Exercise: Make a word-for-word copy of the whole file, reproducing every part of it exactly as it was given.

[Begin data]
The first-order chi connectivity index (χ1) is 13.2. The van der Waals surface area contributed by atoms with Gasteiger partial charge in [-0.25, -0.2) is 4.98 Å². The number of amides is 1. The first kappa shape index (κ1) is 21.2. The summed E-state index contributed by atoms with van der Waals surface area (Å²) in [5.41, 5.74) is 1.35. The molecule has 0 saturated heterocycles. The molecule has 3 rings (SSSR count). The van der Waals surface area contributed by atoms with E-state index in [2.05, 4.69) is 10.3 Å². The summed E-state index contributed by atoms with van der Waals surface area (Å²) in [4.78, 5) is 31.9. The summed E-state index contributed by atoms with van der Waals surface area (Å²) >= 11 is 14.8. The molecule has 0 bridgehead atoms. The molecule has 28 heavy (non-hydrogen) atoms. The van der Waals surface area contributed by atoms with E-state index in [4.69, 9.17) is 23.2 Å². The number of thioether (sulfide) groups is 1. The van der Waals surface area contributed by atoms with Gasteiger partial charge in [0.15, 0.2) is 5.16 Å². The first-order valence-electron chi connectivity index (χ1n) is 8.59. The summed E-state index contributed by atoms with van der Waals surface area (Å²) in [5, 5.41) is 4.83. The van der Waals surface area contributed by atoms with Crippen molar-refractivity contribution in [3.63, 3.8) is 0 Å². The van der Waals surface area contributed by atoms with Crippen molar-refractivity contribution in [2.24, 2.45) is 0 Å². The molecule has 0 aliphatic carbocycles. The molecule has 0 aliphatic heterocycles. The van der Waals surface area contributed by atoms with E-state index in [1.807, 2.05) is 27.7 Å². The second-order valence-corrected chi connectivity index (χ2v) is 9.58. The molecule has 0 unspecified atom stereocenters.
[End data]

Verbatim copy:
The first-order chi connectivity index (χ1) is 13.2. The van der Waals surface area contributed by atoms with Gasteiger partial charge in [-0.25, -0.2) is 4.98 Å². The number of amides is 1. The first kappa shape index (κ1) is 21.2. The summed E-state index contributed by atoms with van der Waals surface area (Å²) in [5.41, 5.74) is 1.35. The molecule has 0 saturated heterocycles. The molecule has 3 rings (SSSR count). The van der Waals surface area contributed by atoms with E-state index in [2.05, 4.69) is 10.3 Å². The summed E-state index contributed by atoms with van der Waals surface area (Å²) in [4.78, 5) is 31.9. The summed E-state index contributed by atoms with van der Waals surface area (Å²) >= 11 is 14.8. The molecule has 0 bridgehead atoms. The molecule has 28 heavy (non-hydrogen) atoms. The van der Waals surface area contributed by atoms with E-state index in [4.69, 9.17) is 23.2 Å². The number of thioether (sulfide) groups is 1. The van der Waals surface area contributed by atoms with Gasteiger partial charge in [0.15, 0.2) is 5.16 Å². The first-order valence-electron chi connectivity index (χ1n) is 8.59. The summed E-state index contributed by atoms with van der Waals surface area (Å²) in [5, 5.41) is 4.83. The van der Waals surface area contributed by atoms with Crippen molar-refractivity contribution in [3.63, 3.8) is 0 Å². The van der Waals surface area contributed by atoms with Crippen molar-refractivity contribution in [2.24, 2.45) is 0 Å². The molecule has 0 aliphatic carbocycles. The molecule has 0 aliphatic heterocycles. The van der Waals surface area contributed by atoms with E-state index in [1.807, 2.05) is 27.7 Å². The second-order valence-corrected chi connectivity index (χ2v) is 9.58. The molecule has 0 unspecified atom stereocenters.